Israel’s security: strategic approach to peace

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When seeking a solution to something as seemingly intractable as the Israeli-Palestinian conflict, it is helpful to look at other nations to get some perspective. The United States has recently emerged from a highly preventable and embarrassing crisis. The tea party preferred shutting the government down to funding Obamacare, and a shutdown is what resulted. After 16 days, the shutdown ended and the tea party achieved nothing.

The tea party’s problem was that it lacked a clear goal. What were its adherents trying to achieve? How could they actually achieve it? What was the strategy? These questions were never postulated let alone answered, and the results caused pain to both their country and the movement. Yet their mistakes provide a critical lesson for negotiators and states involved in conflict everywhere, including the Jewish state.


In the 2012 Academy Award winning documentary, The Gatekeepers, a former head of the Shin Bet, the Israeli security agency charged with overseeing Israel and the occupied territories, summarized the failure of Israeli governmental and security agencies to foster peace among Israelis and Palestinians in four words: “No strategy. Just tactics.” In other words, Israel was outstanding at counterterrorism and intelligence operations. It could prevent most attacks and eliminate terrorists swiftly and quietly. Yet the Jewish state lacked a strategy — a clear vision of what it was trying to achieve and how it should go about achieving it. The result, according to another former head of the Shin Bet, was that Israel was “winning every battle, but losing the war.”

Many argue Israel has no other choice than to focus primarily on advancing its tactics, as Israel’s security and self-preservation is a top concern. Yet, as the tea party has demonstrated in the United States, tactics alone are not sustainable. Israeli politicians need to realize there are much more effective solutions to preserving Israeli security than building walls and clinging to territory. Rather, the truly effective way to achieve sustainable security for Israel is through the creation of a Palestinian state.

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The potential benefits of the two-state solution demand consideration. The Arab Peace Initiative states that when Israel withdraws from the occupied territories and provides a “just settlement” of the Palestinian refugee crisis, the Arab countries will consider the Arab-Israeli conflict ended, enter into a peace agreement with Israel and “provide security for all the states of the region.” In other words, when the two-state solution take place, Israel would immediately gain many new partners in security, an advantage Israel has thus-far been sorely lacking.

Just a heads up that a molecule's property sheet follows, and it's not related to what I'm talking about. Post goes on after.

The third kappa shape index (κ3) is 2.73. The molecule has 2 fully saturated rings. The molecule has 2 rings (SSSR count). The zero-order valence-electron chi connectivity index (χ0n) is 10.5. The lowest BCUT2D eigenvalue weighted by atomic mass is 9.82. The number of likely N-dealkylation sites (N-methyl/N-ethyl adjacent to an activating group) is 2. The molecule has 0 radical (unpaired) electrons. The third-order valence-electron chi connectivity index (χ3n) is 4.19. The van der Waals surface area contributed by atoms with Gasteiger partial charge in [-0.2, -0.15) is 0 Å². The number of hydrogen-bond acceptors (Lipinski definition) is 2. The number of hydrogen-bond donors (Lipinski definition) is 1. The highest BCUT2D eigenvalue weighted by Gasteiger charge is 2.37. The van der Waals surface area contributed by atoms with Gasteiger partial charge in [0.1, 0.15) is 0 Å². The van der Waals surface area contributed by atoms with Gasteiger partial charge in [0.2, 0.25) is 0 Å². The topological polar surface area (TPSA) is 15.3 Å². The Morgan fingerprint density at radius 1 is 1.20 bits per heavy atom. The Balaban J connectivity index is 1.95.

If Israel does not pursue a two-state solution with utmost seriousness, it could face even greater security dangers. For example, Israel could lose its geographically closest security partner: the Palestinian Authority. As recently as late October, when Palestinian security helped to foil a Hamas-linked terror plot against Israel, there has been a significant level of security cooperation between Israeli intelligence and the P.A. According to Ami Ayalon, another former head of the Shin Bet, the Palestinians’ willingness to cooperate with Israeli intelligence is directly linked to their level of hope for a future Palestinian state. Ayalon once recalled a P.A. intelligence official telling him, “When we stop believing in the two-state solution, then forget about us.”


The loss of the P.A. as a security partner is not the only crisis Israel would be facing should it not get serious about a two-state solution.The occupation is a primary recruitment tool for terrorist organizations such as Hamas. Should the current round of negotiations fail, the status of Israel’s most dangerous and persistent enemies would be even further emboldened.

Of course, Israeli politicians are not the only ones who need to heed these warnings. As American Jews, we must embrace a big-picture, strategic approach towards a two-state solution, because there is no better way to ensure Israel’s security. And as Americans, we need not look further than our own capital to see the damage a policy of “no strategy, just tactics” can do. While here, our government’s credibility suffered, for Israel, the chance for peace and lasting security could be lost. As American Jews, we must not let this happen.

Fortunately, we have been presented with an incredible opportunity to push for a two-state solution. Negotiations have resumed and we have a secretary of state who is dedicated to the two-state solution. We must support this effort, not only because it is just, but also because it will allow for the sustained security of the Jewish state.

Matt Gang is a freshman at George Washington University and co-chair of campaigns for J Street U GWU.

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